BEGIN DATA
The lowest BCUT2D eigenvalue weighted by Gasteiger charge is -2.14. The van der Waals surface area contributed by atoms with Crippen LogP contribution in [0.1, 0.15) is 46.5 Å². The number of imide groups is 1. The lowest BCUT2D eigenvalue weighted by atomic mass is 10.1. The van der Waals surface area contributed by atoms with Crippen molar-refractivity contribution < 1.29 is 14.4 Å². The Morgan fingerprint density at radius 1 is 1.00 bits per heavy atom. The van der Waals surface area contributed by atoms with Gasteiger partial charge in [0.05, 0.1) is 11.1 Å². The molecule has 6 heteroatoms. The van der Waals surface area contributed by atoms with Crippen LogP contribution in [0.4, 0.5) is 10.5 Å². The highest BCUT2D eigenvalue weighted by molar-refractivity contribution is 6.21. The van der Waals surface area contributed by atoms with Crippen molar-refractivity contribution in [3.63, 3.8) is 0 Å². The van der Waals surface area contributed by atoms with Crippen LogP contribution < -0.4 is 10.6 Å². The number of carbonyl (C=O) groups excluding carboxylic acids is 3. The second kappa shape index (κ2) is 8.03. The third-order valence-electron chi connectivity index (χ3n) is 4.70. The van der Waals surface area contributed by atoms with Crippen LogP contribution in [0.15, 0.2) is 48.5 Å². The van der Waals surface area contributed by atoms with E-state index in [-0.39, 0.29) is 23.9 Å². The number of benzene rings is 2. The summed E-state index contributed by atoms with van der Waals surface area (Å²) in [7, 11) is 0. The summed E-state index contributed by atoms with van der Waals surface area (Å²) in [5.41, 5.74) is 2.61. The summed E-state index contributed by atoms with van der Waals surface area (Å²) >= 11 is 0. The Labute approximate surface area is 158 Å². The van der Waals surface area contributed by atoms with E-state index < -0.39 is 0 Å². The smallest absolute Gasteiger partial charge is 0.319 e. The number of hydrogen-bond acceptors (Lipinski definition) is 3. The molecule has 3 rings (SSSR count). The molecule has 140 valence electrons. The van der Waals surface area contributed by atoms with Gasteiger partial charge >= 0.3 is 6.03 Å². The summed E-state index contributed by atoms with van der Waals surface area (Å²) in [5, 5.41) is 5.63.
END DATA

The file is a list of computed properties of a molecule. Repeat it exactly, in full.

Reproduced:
The lowest BCUT2D eigenvalue weighted by Gasteiger charge is -2.14. The van der Waals surface area contributed by atoms with Crippen LogP contribution in [0.1, 0.15) is 46.5 Å². The number of imide groups is 1. The lowest BCUT2D eigenvalue weighted by atomic mass is 10.1. The van der Waals surface area contributed by atoms with Crippen molar-refractivity contribution < 1.29 is 14.4 Å². The Morgan fingerprint density at radius 1 is 1.00 bits per heavy atom. The van der Waals surface area contributed by atoms with Gasteiger partial charge in [0.05, 0.1) is 11.1 Å². The molecule has 6 heteroatoms. The van der Waals surface area contributed by atoms with Crippen LogP contribution in [0.4, 0.5) is 10.5 Å². The highest BCUT2D eigenvalue weighted by molar-refractivity contribution is 6.21. The van der Waals surface area contributed by atoms with Crippen molar-refractivity contribution in [3.63, 3.8) is 0 Å². The van der Waals surface area contributed by atoms with Crippen LogP contribution < -0.4 is 10.6 Å². The number of carbonyl (C=O) groups excluding carboxylic acids is 3. The second kappa shape index (κ2) is 8.03. The third-order valence-electron chi connectivity index (χ3n) is 4.70. The van der Waals surface area contributed by atoms with Crippen LogP contribution in [0.15, 0.2) is 48.5 Å². The van der Waals surface area contributed by atoms with E-state index in [-0.39, 0.29) is 23.9 Å². The number of benzene rings is 2. The summed E-state index contributed by atoms with van der Waals surface area (Å²) in [7, 11) is 0. The summed E-state index contributed by atoms with van der Waals surface area (Å²) in [5.41, 5.74) is 2.61. The summed E-state index contributed by atoms with van der Waals surface area (Å²) >= 11 is 0. The Labute approximate surface area is 158 Å². The van der Waals surface area contributed by atoms with E-state index < -0.39 is 0 Å². The smallest absolute Gasteiger partial charge is 0.319 e. The number of hydrogen-bond acceptors (Lipinski definition) is 3. The molecule has 3 rings (SSSR count). The molecule has 140 valence electrons. The van der Waals surface area contributed by atoms with Gasteiger partial charge >= 0.3 is 6.03 Å². The summed E-state index contributed by atoms with van der Waals surface area (Å²) in [5, 5.41) is 5.63.